Pinochet, Human Rights, and the Love of Justice
Over this past weekend, the former dictator of Chile, Augusto Pinochet, died from complications from a heart attack he suffered earlier this month. Ariel Dorfman, a fervent critique of Pinochet, writes that the struggle in Chile only now begins in earnest to deal with the legacy of this human rights violator. Marc Cooper agrees.
Pinochet hoped that his legacy would be that of a liberator, someone who freed Latin America from what he considered the pernicious ideology of communism. Instead, he came to represent the evil of Latin American national security fascism in the 1970s and 80s. Through Operation Condor, Pinochet was able to contribute to a campaign of surveillance and torture of left wing dissidents that extended throughout Latin America, exacerbating the "dirty wars" that left thousands of people dead.
One of the dead was the folk singer Victor Jara. Jara, who pioneered Nueva Cancion protest music in Chile, was arrested shortly after Pinochet's coup. He suffered torture for four days, including having his hands and wrists broken by the guards and then he was machine gunned to death. His experience was not at all unusual. As explained in 2004-2005 by the Valech Report, the official Chilean government report investigating the torture, prisoners suffered various forms of torture (some of which we have seen pop up again at Abu Graib and seem to have become part of the arsenal of modern torture techniques. Some of these are now allowable by U.S. forces under the Military Commissions Act of 2006) including:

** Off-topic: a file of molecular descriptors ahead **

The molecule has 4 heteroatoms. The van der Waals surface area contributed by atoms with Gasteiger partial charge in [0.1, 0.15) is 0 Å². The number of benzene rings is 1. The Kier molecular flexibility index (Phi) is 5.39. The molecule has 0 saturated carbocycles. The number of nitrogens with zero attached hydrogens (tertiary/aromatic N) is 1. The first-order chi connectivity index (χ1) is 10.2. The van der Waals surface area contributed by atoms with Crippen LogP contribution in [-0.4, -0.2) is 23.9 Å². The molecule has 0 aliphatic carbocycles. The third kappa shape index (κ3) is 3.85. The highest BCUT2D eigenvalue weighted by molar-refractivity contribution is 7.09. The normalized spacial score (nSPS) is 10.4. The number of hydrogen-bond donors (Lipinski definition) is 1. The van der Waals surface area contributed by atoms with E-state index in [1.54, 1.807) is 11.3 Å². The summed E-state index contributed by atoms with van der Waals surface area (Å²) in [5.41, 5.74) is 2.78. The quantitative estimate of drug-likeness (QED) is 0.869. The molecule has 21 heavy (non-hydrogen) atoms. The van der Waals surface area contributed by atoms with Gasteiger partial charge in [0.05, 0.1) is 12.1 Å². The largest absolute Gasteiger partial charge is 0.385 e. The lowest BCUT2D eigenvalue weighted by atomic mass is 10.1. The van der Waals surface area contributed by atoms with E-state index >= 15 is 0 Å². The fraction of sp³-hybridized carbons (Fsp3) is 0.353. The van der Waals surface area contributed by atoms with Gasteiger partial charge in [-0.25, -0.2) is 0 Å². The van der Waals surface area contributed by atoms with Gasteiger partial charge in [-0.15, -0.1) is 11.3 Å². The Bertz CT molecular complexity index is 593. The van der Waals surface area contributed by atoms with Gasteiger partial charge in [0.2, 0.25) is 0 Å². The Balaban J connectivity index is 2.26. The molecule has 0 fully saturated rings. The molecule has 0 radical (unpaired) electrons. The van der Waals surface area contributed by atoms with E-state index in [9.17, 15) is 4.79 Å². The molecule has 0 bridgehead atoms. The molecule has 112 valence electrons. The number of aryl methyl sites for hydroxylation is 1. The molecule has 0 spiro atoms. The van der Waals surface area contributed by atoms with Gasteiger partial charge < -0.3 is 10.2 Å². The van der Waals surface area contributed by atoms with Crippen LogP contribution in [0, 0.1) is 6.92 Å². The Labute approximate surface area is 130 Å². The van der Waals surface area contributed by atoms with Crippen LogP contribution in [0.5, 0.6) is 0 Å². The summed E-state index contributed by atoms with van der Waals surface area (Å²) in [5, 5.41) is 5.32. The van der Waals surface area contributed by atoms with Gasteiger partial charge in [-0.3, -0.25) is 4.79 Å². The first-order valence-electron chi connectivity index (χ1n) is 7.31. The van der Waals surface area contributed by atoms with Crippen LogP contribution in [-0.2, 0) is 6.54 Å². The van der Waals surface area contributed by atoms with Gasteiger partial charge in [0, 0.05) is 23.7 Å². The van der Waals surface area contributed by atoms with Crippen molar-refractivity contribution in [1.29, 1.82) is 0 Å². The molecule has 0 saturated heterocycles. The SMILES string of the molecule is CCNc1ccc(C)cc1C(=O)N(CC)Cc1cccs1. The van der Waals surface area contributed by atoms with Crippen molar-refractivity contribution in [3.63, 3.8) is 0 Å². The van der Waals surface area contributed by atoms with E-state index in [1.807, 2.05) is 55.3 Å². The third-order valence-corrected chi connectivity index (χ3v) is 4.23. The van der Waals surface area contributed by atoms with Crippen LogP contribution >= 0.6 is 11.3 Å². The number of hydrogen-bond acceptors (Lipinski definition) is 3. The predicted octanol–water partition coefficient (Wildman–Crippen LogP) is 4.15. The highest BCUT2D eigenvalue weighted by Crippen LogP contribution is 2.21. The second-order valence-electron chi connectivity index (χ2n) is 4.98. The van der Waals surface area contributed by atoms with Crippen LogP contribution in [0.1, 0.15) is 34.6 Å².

Deliberate corporal lesions
Bodily hangings [suspensions]
Application of electricity
Mock execution by firing squad
Stripping down to nakedness
Sexual aggression and violence
Witnessing and listening to torture committed on others
Witnessing the execution of other detainees
Confinement in subhuman conditions
Deliberate privation of means of existence
Sleep deprivation or interruption
Exposure to extreme temperatures*
*Sexual violence against women
This Commission heard testimony from 3,399 women, almost all of whom said they were the object of sexual violence; 316 said they were raped. Of the latter, 229 were detained while pregnant. Because of the torture they suffered, 20 of them aborted and 15 gave birth while in prison. Thirteen women said they were made pregnant by their captors; six of those pregnancies came to term.*
Instead of anti-communist hero, Pinochet comes to represent a new era in the creation of a global human rights regime, extending the work of Nuremberg onward to the International Criminal Court . As 1996 Nobel Peace Prize winner Jose Ramos Horta maintains, Pinochet's arrest in 1998 in the UK for crimes against humanity is one of the most important human rights developments in decades. His case signifies that heads of states are not immune from prosecution for committing such atrocities.
Hopefully, Pinochet's death can help renew a discussion in the United States about our nation's support for authoritarian powers in the name of "anti-terrorism", and can highlight what kinds of crimes governments frequently engage in, often against their own citizens, under the guise of freedom and security. In other words, perhaps we can use the occasion to engage fully in Jara's hope of a world where there is:
"Love of justice as the instrument that provides equilibrium for human dignity.
Love of peace in order to enjoy one's life.
Love of freedom, but not the freedom acquired at the expense of other's freedom, but rather the freedom of all."